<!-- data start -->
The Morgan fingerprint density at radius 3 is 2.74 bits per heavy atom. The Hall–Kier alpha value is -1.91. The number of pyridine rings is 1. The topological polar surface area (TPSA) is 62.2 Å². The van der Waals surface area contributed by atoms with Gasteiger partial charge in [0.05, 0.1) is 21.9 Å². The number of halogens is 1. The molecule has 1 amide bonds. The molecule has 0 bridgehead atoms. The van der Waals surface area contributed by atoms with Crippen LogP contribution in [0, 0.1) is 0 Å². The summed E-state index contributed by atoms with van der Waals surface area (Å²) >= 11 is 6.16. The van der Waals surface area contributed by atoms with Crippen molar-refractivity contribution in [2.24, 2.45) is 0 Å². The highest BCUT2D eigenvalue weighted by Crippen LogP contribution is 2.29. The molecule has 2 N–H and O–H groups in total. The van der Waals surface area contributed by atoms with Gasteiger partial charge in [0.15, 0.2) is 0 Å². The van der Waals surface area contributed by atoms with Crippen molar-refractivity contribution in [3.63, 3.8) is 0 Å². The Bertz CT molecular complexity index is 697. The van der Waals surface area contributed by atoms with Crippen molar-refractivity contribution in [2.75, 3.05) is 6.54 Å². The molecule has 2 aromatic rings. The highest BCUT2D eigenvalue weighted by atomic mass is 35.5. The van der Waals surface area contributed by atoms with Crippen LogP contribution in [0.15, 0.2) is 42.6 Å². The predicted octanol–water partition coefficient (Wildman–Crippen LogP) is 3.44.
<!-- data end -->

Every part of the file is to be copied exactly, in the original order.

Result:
The Morgan fingerprint density at radius 3 is 2.74 bits per heavy atom. The Hall–Kier alpha value is -1.91. The number of pyridine rings is 1. The topological polar surface area (TPSA) is 62.2 Å². The van der Waals surface area contributed by atoms with Gasteiger partial charge in [0.05, 0.1) is 21.9 Å². The number of halogens is 1. The molecule has 1 amide bonds. The molecule has 0 bridgehead atoms. The van der Waals surface area contributed by atoms with Crippen LogP contribution in [0, 0.1) is 0 Å². The summed E-state index contributed by atoms with van der Waals surface area (Å²) >= 11 is 6.16. The van der Waals surface area contributed by atoms with Crippen molar-refractivity contribution in [2.24, 2.45) is 0 Å². The highest BCUT2D eigenvalue weighted by Crippen LogP contribution is 2.29. The molecule has 2 N–H and O–H groups in total. The van der Waals surface area contributed by atoms with Gasteiger partial charge in [0.15, 0.2) is 0 Å². The van der Waals surface area contributed by atoms with Crippen molar-refractivity contribution in [3.63, 3.8) is 0 Å². The Bertz CT molecular complexity index is 697. The van der Waals surface area contributed by atoms with Crippen molar-refractivity contribution in [2.75, 3.05) is 6.54 Å². The molecule has 2 aromatic rings. The highest BCUT2D eigenvalue weighted by atomic mass is 35.5. The van der Waals surface area contributed by atoms with Crippen LogP contribution in [0.15, 0.2) is 42.6 Å². The predicted octanol–water partition coefficient (Wildman–Crippen LogP) is 3.44.